My Inner Voice has a lot to say. I hear about how I could stand to lose a few pounds. How I shouldn’t have eaten or drunk that. My Inner Voice tells me I lack talent when I don’t get a role at an audition. She tells me how an outfit makes me look fat. She is a conveyor belt delivering criticism and reminding me of my flaws, unwise decisions and weaknesses. Oh it’s all her opinion but she has no problem sharing it. When I make a mistake on stage or in dealing with a situation, my Inner Voice tells me over and over what I should have done. She’s kind of repetitive and corners me when I’m vulnerable. My Inner Voice is a know it all … she’s relentless and she insists she knows what is best.

And I listen to her!

Heck, during a yoga session when I’m focused, calm and peaceful, my Inner Voice breaches the quiet to criticize me when I fall out of a pose or can’t balance on one leg for 3 minutes … as if she could do any better. Well, she tells me she could … duh.

My Inner Voice has something to say when I pay bills or balance the checkbook. Shouldn’t have bought that, she says. Did you really need that sweater? I mean, instead of a manicure or an updated kitchen you could have saved that money or spent it more practically. Oh, how I could improve or simplify my life if I’d just listen to her.

My Inner Voice questions the way I deal with my kids and interact with my friends. Shouldn’t have said that. Shouldn’t have gone there. Shouldn’t have mentioned that. Shouldn’t have made that choice or decision. Why did you do that? Shouldn’t have worn that. You’re weak for allowing that. You’re a fool for believing that nonsense. She debates my choices and my decisions. She challenges me at every turn.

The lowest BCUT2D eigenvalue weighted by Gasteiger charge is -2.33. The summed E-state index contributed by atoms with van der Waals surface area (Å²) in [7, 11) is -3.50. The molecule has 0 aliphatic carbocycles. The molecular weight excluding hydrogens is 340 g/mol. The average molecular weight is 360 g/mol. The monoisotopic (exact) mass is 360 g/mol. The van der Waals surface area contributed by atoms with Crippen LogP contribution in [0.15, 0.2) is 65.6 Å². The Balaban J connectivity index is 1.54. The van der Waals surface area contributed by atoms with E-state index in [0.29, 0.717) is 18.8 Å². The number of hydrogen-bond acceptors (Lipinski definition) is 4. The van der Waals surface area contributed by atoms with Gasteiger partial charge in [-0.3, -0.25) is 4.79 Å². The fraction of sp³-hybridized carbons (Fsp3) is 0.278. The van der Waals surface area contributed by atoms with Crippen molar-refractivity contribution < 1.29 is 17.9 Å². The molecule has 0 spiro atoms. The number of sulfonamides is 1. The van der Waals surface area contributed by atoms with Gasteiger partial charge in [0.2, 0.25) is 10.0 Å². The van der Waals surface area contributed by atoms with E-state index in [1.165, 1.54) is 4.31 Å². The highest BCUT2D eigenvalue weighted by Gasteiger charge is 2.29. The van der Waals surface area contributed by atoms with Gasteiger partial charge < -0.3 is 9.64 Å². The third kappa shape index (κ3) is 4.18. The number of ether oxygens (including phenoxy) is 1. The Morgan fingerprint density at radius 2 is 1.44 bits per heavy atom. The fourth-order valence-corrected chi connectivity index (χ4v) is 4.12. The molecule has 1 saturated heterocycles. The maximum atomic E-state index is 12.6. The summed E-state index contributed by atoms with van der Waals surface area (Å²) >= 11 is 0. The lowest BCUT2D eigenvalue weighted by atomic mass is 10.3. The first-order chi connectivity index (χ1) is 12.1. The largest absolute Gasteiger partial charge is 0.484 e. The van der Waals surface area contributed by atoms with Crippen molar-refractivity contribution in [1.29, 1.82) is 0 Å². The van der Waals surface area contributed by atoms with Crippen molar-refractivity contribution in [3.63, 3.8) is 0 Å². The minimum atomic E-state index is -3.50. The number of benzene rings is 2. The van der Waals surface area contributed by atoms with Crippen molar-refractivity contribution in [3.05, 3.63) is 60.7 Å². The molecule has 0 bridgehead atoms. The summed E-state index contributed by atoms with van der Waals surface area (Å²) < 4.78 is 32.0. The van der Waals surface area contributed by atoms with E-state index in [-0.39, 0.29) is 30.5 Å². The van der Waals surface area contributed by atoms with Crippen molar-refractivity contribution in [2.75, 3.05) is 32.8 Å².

Okay … my Inner Voice is kind of a bitch.

She’s my own personal commentator pointing out my Falls and Under-rotations. She analyzes and analyzes my choices (be they good or poor ones) and questions me at every turn. She is My Own Worst Enemy.

I try to mute her. I just want the nice music as I skate along. I just want to Roll with It, Baby, Breathe and Let It Go. I want to find my inner Angel and celebrate all that I am. I really try not to let her or her opinionated, know-it-all, critical voice dominate me. I often send her to her room and work on finding ways to shut her away. But, she finds a key and a way back somehow and reminds me of my imperfections, challenging me when I’m vulnerable. At times I feel strong enough to ignore her. It’s something I’m working on. My journal helps … a daily dialogue to get those doubts and negative thoughts out of my head.

We all have our very own commentator inside us — our own worst enemy. And, if I’m honest, I wouldn’t be friends with someone who talks to me and criticizes me and debases me the way she does. I wouldn’t meet her for coffee. Heck, I’d unfriend her and block her.

So, each day, I seek to celebrate what I do well. I offer my best and try to silence the whisperings that want to undermine me. I may fall on the ice. But, I remember I’m human, that I’m offering up my best, and that every fall gives me a chance to learn something …

And to get back up and try again.

                                                                                                             — Jenni